This article is very helpful in outlining the most important information everyone should know regarding investments. It is applicable to students and adults in the working world, whether we are well-versed in stock investments or not. These 3 steps are crucial to making intelligent investment decisions. I especially thought the part about avoiding stock picking and investing mostly in index funds is important. I have always wondered where to begin with stock investments, and knowing this is the best place to start is very helpful. I also appreciate the suggestion on the 2023 version of Malkiel's book: this will be a purchase for both myself and my brother who is now extremely interested in the life-cycle economics model we have been studying after I performed my financial analysis and report for him and his wife.
Great to know Brooksletter that you are an economics-based planner. Every potential client south of the red river needs to find you. BTW, I am all in on Coach Dykes and the Frogs taking it the distance.
Another solid article from Bob Puelz. I’ve adhered to these principles for years now and try my best to help clients to do the same. Although mustangs and horned frogs aren’t best friends, we can still learn from each other.
I found this article to be very engaging because it is information that every investor should know. The notion of deciding how much of saving to invest, finding and deciding where to invest, and deciphering the enormous and often confusing statistics with each investment can be extremely overwhelming. As someone who currently has a portion of my savings invested, I found this article, and the entirety of this class, to act as my personal guide. It has helped me sift through common myths that I unfortunately believed, learned how to properly understand and analyze pieces of information such as the pe ratio or ratings, and I was provided with many online resources. This article is a summary of all the information that I have learned over the past month or so, and it a great resource to refer back to for continuing my investment journey.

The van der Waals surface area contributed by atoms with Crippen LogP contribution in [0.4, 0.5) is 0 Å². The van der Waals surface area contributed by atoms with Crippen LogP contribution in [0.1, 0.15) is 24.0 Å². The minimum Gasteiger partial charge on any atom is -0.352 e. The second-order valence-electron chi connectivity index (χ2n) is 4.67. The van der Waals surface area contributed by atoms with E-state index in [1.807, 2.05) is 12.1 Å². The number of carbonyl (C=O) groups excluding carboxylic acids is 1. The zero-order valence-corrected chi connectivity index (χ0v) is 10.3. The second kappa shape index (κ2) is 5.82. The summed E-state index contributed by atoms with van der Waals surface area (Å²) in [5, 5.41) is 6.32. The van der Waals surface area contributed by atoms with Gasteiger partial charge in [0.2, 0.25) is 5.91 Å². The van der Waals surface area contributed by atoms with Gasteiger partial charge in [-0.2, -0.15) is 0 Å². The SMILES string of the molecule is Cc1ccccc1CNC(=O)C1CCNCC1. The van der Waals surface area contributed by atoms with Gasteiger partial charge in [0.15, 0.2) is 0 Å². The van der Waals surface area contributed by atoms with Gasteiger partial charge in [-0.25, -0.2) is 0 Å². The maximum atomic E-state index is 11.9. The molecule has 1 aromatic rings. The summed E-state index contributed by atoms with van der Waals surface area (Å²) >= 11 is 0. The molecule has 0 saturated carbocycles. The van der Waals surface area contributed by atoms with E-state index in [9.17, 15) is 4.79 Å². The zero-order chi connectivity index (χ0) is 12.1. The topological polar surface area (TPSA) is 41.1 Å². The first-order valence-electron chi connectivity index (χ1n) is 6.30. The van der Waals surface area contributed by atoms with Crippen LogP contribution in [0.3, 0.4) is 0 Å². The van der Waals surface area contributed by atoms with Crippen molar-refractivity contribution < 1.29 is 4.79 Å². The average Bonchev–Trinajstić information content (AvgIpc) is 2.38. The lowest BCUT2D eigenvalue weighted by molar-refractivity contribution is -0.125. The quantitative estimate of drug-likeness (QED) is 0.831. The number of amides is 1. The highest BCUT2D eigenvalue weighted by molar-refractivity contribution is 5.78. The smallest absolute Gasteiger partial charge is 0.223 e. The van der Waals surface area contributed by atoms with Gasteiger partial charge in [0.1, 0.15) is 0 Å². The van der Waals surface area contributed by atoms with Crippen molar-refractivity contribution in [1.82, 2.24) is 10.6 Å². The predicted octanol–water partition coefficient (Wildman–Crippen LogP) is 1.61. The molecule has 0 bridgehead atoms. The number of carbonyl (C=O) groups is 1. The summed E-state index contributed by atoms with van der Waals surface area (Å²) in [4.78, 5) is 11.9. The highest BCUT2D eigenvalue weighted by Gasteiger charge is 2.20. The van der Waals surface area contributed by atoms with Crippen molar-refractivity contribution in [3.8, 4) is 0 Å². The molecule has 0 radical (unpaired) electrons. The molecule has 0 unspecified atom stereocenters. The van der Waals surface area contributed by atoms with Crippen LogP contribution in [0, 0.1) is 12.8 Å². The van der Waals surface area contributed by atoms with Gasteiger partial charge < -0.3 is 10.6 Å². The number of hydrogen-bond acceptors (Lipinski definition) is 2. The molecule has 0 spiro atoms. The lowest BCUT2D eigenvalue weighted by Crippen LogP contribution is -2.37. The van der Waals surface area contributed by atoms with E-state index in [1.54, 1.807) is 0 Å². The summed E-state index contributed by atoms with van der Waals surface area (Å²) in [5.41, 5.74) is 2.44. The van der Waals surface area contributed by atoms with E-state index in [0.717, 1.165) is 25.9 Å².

interested in investing seeks to find out and should know.
Obviously, when reading Substack posts we, as students, are reading about broader topics within the world of finance and investment, but one thing I personally always enjoy—and look forward to—is the humor unique to the SMU community and our class in general. I have definitely been an app holding Starship orderer at one point or another. Regardless, I also enjoy that we refocus on the methods and key concepts we go over in class, as well. While the top three recommendations from this post recommend investing in an index fund, investing a small percentage (5 - 10%) of savings in individual stocks for fun, and considering the vibe, I feel rather comfortable with these topics already, or rather familiarized, because of our course and discussions we’ve been having twice a week over the past few months. This gives me a sense of confidence that I am already more knowledgeable on topics of finance than I was before.